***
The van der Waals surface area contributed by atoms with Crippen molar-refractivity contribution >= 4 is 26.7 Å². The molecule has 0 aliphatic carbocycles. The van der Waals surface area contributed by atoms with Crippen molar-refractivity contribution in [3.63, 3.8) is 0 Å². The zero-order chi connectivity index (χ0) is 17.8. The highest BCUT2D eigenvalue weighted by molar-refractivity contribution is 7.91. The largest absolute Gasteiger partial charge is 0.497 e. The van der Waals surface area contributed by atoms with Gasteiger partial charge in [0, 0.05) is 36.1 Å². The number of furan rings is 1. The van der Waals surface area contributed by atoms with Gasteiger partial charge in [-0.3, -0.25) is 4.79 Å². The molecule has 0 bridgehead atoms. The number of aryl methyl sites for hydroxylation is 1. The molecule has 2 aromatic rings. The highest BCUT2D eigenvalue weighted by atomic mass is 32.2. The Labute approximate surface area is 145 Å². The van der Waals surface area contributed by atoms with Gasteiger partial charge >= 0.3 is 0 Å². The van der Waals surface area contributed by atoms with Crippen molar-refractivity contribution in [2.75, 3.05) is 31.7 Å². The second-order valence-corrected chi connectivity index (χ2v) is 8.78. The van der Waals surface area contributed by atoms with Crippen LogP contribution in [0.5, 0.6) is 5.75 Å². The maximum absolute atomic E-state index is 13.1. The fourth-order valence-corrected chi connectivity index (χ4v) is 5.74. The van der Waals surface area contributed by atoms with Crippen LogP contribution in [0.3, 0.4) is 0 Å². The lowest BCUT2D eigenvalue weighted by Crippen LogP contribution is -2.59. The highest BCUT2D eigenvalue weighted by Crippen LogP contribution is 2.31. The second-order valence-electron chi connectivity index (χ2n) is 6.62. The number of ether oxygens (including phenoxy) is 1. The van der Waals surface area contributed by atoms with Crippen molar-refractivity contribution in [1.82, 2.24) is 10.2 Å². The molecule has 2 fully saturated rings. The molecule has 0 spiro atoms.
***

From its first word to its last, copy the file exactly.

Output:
The van der Waals surface area contributed by atoms with Crippen molar-refractivity contribution >= 4 is 26.7 Å². The molecule has 0 aliphatic carbocycles. The van der Waals surface area contributed by atoms with Crippen molar-refractivity contribution in [3.63, 3.8) is 0 Å². The zero-order chi connectivity index (χ0) is 17.8. The highest BCUT2D eigenvalue weighted by molar-refractivity contribution is 7.91. The largest absolute Gasteiger partial charge is 0.497 e. The van der Waals surface area contributed by atoms with Gasteiger partial charge in [0, 0.05) is 36.1 Å². The number of furan rings is 1. The van der Waals surface area contributed by atoms with Gasteiger partial charge in [-0.3, -0.25) is 4.79 Å². The molecule has 0 bridgehead atoms. The number of aryl methyl sites for hydroxylation is 1. The molecule has 2 aromatic rings. The highest BCUT2D eigenvalue weighted by atomic mass is 32.2. The Labute approximate surface area is 145 Å². The van der Waals surface area contributed by atoms with Gasteiger partial charge >= 0.3 is 0 Å². The van der Waals surface area contributed by atoms with Crippen molar-refractivity contribution in [2.75, 3.05) is 31.7 Å². The second-order valence-corrected chi connectivity index (χ2v) is 8.78. The van der Waals surface area contributed by atoms with Crippen LogP contribution in [0.5, 0.6) is 5.75 Å². The maximum absolute atomic E-state index is 13.1. The fourth-order valence-corrected chi connectivity index (χ4v) is 5.74. The van der Waals surface area contributed by atoms with Crippen LogP contribution in [0.3, 0.4) is 0 Å². The lowest BCUT2D eigenvalue weighted by Crippen LogP contribution is -2.59. The highest BCUT2D eigenvalue weighted by Crippen LogP contribution is 2.31. The second-order valence-electron chi connectivity index (χ2n) is 6.62. The number of ether oxygens (including phenoxy) is 1. The van der Waals surface area contributed by atoms with Crippen molar-refractivity contribution in [1.82, 2.24) is 10.2 Å². The molecule has 2 fully saturated rings. The molecule has 0 spiro atoms.